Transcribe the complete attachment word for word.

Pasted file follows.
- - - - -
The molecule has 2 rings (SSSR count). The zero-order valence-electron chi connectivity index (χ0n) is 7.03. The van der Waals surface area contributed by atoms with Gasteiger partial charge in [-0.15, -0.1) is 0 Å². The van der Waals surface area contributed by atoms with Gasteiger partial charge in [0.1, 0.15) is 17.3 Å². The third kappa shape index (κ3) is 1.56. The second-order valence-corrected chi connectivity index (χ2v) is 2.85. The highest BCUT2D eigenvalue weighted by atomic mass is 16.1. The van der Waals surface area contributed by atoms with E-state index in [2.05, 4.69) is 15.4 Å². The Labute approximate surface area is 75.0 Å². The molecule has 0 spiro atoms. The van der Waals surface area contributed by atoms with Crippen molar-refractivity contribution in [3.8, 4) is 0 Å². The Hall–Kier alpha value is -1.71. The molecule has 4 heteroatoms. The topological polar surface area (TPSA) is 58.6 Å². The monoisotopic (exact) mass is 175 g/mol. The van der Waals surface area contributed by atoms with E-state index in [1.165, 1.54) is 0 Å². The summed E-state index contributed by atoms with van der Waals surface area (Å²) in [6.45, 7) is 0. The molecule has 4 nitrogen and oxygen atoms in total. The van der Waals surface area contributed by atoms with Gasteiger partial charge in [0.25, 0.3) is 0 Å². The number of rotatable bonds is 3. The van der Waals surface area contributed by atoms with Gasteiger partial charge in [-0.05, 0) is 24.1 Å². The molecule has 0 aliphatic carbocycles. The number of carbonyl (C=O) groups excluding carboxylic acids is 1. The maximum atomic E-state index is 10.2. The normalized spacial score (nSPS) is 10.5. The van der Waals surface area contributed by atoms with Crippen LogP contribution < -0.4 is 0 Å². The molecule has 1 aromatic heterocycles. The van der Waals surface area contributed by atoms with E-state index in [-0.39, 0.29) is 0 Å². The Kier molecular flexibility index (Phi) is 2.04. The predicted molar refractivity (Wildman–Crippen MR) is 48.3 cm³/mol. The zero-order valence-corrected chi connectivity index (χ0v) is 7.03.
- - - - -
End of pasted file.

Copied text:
The molecule has 2 rings (SSSR count). The zero-order valence-electron chi connectivity index (χ0n) is 7.03. The van der Waals surface area contributed by atoms with Gasteiger partial charge in [-0.15, -0.1) is 0 Å². The van der Waals surface area contributed by atoms with Gasteiger partial charge in [0.1, 0.15) is 17.3 Å². The third kappa shape index (κ3) is 1.56. The second-order valence-corrected chi connectivity index (χ2v) is 2.85. The highest BCUT2D eigenvalue weighted by atomic mass is 16.1. The van der Waals surface area contributed by atoms with E-state index in [2.05, 4.69) is 15.4 Å². The Labute approximate surface area is 75.0 Å². The molecule has 0 spiro atoms. The van der Waals surface area contributed by atoms with Crippen molar-refractivity contribution in [3.8, 4) is 0 Å². The Hall–Kier alpha value is -1.71. The molecule has 4 heteroatoms. The topological polar surface area (TPSA) is 58.6 Å². The monoisotopic (exact) mass is 175 g/mol. The van der Waals surface area contributed by atoms with E-state index in [1.165, 1.54) is 0 Å². The summed E-state index contributed by atoms with van der Waals surface area (Å²) in [6.45, 7) is 0. The molecule has 4 nitrogen and oxygen atoms in total. The van der Waals surface area contributed by atoms with Gasteiger partial charge in [0.25, 0.3) is 0 Å². The number of rotatable bonds is 3. The van der Waals surface area contributed by atoms with Gasteiger partial charge in [-0.05, 0) is 24.1 Å². The molecule has 0 aliphatic carbocycles. The number of carbonyl (C=O) groups excluding carboxylic acids is 1. The maximum atomic E-state index is 10.2. The normalized spacial score (nSPS) is 10.5. The van der Waals surface area contributed by atoms with Crippen LogP contribution < -0.4 is 0 Å². The molecule has 1 aromatic heterocycles. The van der Waals surface area contributed by atoms with E-state index in [-0.39, 0.29) is 0 Å². The Kier molecular flexibility index (Phi) is 2.04. The predicted molar refractivity (Wildman–Crippen MR) is 48.3 cm³/mol. The zero-order valence-corrected chi connectivity index (χ0v) is 7.03.